author = "Wirth, {Eva K} and Marcus Conrad and Jochen Winterer and Christian Wozny and Carlson, {Bradley A.} and Stephan Roth and Dietmar Schmitz and Bornkamm, {Georg W.} and Vincenzo Coppola and Lino Tessarollo and Lutz Schomburg and Josef K{\"o}hrle and Hatfield, {Dolph L.} and Ulrich Schweizer",
year = "2010",
month = "3",
day = "1",
doi = "10.1096/fj.09-143974",
language = "English",
volume = "24",
pages = "844--852",
journal = "FASEB Journal",
issn = "0892-6638",
number = "3",

}

Wirth, EK, Conrad, M, Winterer, J, Wozny, C, Carlson, BA, Roth, S, Schmitz, D, Bornkamm, GW, Coppola, V, Tessarollo, L, Schomburg, L, Köhrle, J, Hatfield, DL & Schweizer, U 2010, 'Neuronal selenoprotein expression is required for interneuron development and prevents seizures and neurodegeneration' FASEB Journal, vol. 24, no. 3, pp. 844-852. https://doi.org/10.1096/fj.09-143974

Neuronal selenoprotein expression is required for interneuron development and prevents seizures and neurodegeneration. / Wirth, Eva K; Conrad, Marcus; Winterer, Jochen; Wozny, Christian; Carlson, Bradley A.; Roth, Stephan; Schmitz, Dietmar; Bornkamm, Georg W.; Coppola, Vincenzo; Tessarollo, Lino; Schomburg, Lutz; Köhrle, Josef; Hatfield, Dolph L.; Schweizer, Ulrich.

In: FASEB Journal, Vol. 24, No. 3, 01.03.2010, p. 844-852.

Research output: Contribution to journalArticle

TY - JOUR

T1 - Neuronal selenoprotein expression is required for interneuron development and prevents seizures and neurodegeneration

AU - Wirth, Eva K

AU - Conrad, Marcus

AU - Winterer, Jochen

AU - Wozny, Christian

AU - Carlson, Bradley A.

AU - Roth, Stephan

AU - Schmitz, Dietmar

AU - Bornkamm, Georg W.

AU - Coppola, Vincenzo

AU - Tessarollo, Lino

AU - Schomburg, Lutz

AU - Köhrle, Josef

AU - Hatfield, Dolph L.

AU - Schweizer, Ulrich

PY - 2010/3/1

Y1 - 2010/3/1

N2 - Cerebral selenium (Se) deficiency is associated with neurological phenotypes including seizures and ataxia. We wanted to define whether neurons require selenoprotein expression and which selenoproteins are most important, and explore the possible pathomechanism. Therefore, we abrogated the expression of all selenoproteins in neurons by genetic inactivation of the tRNA[Ser](Sec) gene. Cerebral expression of selenoproteins was significantly diminished in the mutants, and histological analysis revealed progressive neurodegeneration. Developing interneurons failed to specifically express parvalbumin (PV) in the mutants. Electrophysiological recordings, before overt cell death, showed normal excitatory transmission, but revealed spontaneous epileptiform activity consistent with seizures in the mutants. In developing cortical neuron cultures, the number of PV(+) neurons was reduced on combined Se and vitamin E deprivation, while other markers, such as calretinin (CR) and GAD67, remained unaffected. Because of the synergism between Se and vitamin E, we analyzed mice lacking neuronal expression of the Se-dependent enzyme glutathione peroxidase 4 (GPx4). Although the number of CR(+) interneurons remained normal in Gpx4-mutant mice, the number of PV(+) interneurons was reduced. Since these mice similarly exhibit seizures and ataxia, we conclude that GPx4 is a selenoenzyme modulating interneuron function and PV expression. Cerebral SE deficiency may thus act via reduced GPx4 expression.-Wirth, E. K., Conrad, M., Winterer, J., Wozny, C., Carlson, B. A., Roth, S., Schmitz, D., Bornkamm, G. W., Coppola, V., Tessarollo, L., Schomburg, L., Köhrle, J., Hatfield, D. L., Schweizer, U. Neuronal selenoprotein expression is required for interneuron development and prevents seizures and neurodegeneration.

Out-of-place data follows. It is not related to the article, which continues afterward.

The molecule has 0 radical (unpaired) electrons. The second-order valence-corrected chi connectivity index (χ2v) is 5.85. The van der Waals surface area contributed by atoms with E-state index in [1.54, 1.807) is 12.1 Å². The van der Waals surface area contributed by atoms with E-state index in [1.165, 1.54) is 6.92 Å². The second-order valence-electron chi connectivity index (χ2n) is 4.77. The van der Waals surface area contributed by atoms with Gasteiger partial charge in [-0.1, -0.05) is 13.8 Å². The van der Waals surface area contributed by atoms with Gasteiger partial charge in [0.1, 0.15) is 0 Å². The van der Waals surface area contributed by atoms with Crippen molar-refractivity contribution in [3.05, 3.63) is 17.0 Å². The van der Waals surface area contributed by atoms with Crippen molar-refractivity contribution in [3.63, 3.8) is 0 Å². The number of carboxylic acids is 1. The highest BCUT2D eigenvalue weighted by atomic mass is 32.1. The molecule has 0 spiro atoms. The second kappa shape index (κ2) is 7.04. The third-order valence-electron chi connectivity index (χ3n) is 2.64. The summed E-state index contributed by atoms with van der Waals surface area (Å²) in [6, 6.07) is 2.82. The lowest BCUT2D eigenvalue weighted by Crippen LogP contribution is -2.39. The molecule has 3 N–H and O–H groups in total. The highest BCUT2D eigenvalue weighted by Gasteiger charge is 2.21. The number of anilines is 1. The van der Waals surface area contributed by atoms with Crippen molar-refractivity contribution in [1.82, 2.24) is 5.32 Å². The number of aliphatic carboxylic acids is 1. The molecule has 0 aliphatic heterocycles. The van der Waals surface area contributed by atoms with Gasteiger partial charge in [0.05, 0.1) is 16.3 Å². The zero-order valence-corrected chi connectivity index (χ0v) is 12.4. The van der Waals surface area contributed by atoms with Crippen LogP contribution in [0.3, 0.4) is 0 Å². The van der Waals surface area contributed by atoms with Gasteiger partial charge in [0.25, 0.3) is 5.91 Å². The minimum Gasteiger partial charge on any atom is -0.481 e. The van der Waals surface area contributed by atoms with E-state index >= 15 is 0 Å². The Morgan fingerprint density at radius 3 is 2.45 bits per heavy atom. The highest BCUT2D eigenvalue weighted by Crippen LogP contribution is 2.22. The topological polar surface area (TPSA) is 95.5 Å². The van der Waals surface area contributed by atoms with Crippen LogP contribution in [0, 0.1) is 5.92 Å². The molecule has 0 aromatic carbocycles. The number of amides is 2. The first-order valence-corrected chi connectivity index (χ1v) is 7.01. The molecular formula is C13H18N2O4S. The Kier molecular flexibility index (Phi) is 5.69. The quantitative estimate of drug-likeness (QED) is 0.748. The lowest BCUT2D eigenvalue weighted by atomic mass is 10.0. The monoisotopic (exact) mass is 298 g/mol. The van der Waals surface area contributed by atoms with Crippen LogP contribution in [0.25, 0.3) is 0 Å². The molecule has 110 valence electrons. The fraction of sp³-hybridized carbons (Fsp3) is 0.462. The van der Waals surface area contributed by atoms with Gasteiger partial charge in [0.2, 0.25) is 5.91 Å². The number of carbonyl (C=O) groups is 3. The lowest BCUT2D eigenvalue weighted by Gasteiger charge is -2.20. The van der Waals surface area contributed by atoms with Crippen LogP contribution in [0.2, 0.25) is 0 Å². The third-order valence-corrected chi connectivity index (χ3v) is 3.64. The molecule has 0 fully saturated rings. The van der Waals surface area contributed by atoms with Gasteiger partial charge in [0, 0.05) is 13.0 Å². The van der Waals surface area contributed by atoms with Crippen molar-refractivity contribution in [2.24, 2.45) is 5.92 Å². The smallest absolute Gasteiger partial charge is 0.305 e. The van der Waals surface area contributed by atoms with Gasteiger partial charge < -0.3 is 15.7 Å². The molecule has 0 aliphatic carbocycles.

AB - Cerebral selenium (Se) deficiency is associated with neurological phenotypes including seizures and ataxia. We wanted to define whether neurons require selenoprotein expression and which selenoproteins are most important, and explore the possible pathomechanism. Therefore, we abrogated the expression of all selenoproteins in neurons by genetic inactivation of the tRNA[Ser](Sec) gene. Cerebral expression of selenoproteins was significantly diminished in the mutants, and histological analysis revealed progressive neurodegeneration. Developing interneurons failed to specifically express parvalbumin (PV) in the mutants. Electrophysiological recordings, before overt cell death, showed normal excitatory transmission, but revealed spontaneous epileptiform activity consistent with seizures in the mutants. In developing cortical neuron cultures, the number of PV(+) neurons was reduced on combined Se and vitamin E deprivation, while other markers, such as calretinin (CR) and GAD67, remained unaffected. Because of the synergism between Se and vitamin E, we analyzed mice lacking neuronal expression of the Se-dependent enzyme glutathione peroxidase 4 (GPx4). Although the number of CR(+) interneurons remained normal in Gpx4-mutant mice, the number of PV(+) interneurons was reduced. Since these mice similarly exhibit seizures and ataxia, we conclude that GPx4 is a selenoenzyme modulating interneuron function and PV expression. Cerebral SE deficiency may thus act via reduced GPx4 expression.-Wirth, E. K., Conrad, M., Winterer, J., Wozny, C., Carlson, B. A., Roth, S., Schmitz, D., Bornkamm, G. W., Coppola, V., Tessarollo, L., Schomburg, L., Köhrle, J., Hatfield, D. L., Schweizer, U. Neuronal selenoprotein expression is required for interneuron development and prevents seizures and neurodegeneration.

KW - animals

KW - blotting, western

KW - Calbindin 2

KW - cell differentiation

KW - cells, cultured

KW - electrophysiology

KW - glutathione peroxidase

KW - immunohistochemistry

KW - interneurons

KW - mice

KW - mice, knockout

KW - nerve degeneration

KW - parvalbumins

KW - RNA, transfer, amino acyl

KW - S100 calcium binding protein G

KW - seizures

KW - selenium

KW - selenoproteins

KW - vitamin E

U2 - 10.1096/fj.09-143974

DO - 10.1096/fj.09-143974

M3 - Article

VL - 24

SP - 844

EP - 852

JO - FASEB Journal

T2 - FASEB Journal

JF - FASEB Journal

SN - 0892-6638

IS - 3

ER -